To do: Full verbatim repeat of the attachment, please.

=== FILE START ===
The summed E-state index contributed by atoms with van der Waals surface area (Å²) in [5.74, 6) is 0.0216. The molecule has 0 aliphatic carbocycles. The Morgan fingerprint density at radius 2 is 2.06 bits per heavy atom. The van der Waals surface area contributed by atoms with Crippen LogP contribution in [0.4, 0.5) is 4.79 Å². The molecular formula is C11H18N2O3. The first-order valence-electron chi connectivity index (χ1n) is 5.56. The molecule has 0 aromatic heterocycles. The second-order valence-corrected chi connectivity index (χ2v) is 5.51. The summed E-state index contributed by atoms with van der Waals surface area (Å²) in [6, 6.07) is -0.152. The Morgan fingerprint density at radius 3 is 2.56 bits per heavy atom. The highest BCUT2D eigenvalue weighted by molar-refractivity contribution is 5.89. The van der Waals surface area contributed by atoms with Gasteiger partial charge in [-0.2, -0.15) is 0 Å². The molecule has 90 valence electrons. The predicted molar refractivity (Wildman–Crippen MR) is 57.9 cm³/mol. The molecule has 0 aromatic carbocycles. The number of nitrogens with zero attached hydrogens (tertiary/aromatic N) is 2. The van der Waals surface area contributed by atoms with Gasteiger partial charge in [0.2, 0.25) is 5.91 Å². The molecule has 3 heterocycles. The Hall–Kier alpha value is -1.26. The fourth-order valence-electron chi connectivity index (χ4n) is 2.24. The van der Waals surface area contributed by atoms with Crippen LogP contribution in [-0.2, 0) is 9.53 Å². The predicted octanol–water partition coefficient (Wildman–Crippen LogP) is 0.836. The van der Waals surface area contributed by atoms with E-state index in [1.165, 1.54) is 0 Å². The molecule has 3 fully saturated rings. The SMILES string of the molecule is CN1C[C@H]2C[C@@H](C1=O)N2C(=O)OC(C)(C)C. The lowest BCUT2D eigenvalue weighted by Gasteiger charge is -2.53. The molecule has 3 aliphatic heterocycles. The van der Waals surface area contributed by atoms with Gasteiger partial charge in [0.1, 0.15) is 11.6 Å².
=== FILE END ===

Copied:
The summed E-state index contributed by atoms with van der Waals surface area (Å²) in [5.74, 6) is 0.0216. The molecule has 0 aliphatic carbocycles. The Morgan fingerprint density at radius 2 is 2.06 bits per heavy atom. The van der Waals surface area contributed by atoms with Crippen LogP contribution in [0.4, 0.5) is 4.79 Å². The molecular formula is C11H18N2O3. The first-order valence-electron chi connectivity index (χ1n) is 5.56. The molecule has 0 aromatic heterocycles. The second-order valence-corrected chi connectivity index (χ2v) is 5.51. The summed E-state index contributed by atoms with van der Waals surface area (Å²) in [6, 6.07) is -0.152. The Morgan fingerprint density at radius 3 is 2.56 bits per heavy atom. The highest BCUT2D eigenvalue weighted by molar-refractivity contribution is 5.89. The van der Waals surface area contributed by atoms with Gasteiger partial charge in [-0.2, -0.15) is 0 Å². The molecule has 90 valence electrons. The predicted molar refractivity (Wildman–Crippen MR) is 57.9 cm³/mol. The molecule has 0 aromatic carbocycles. The number of nitrogens with zero attached hydrogens (tertiary/aromatic N) is 2. The van der Waals surface area contributed by atoms with Gasteiger partial charge in [0.2, 0.25) is 5.91 Å². The molecule has 3 heterocycles. The Hall–Kier alpha value is -1.26. The fourth-order valence-electron chi connectivity index (χ4n) is 2.24. The van der Waals surface area contributed by atoms with Crippen LogP contribution in [-0.2, 0) is 9.53 Å². The predicted octanol–water partition coefficient (Wildman–Crippen LogP) is 0.836. The van der Waals surface area contributed by atoms with E-state index in [1.165, 1.54) is 0 Å². The molecule has 3 fully saturated rings. The SMILES string of the molecule is CN1C[C@H]2C[C@@H](C1=O)N2C(=O)OC(C)(C)C. The lowest BCUT2D eigenvalue weighted by Gasteiger charge is -2.53. The molecule has 3 aliphatic heterocycles. The van der Waals surface area contributed by atoms with Gasteiger partial charge in [0.1, 0.15) is 11.6 Å².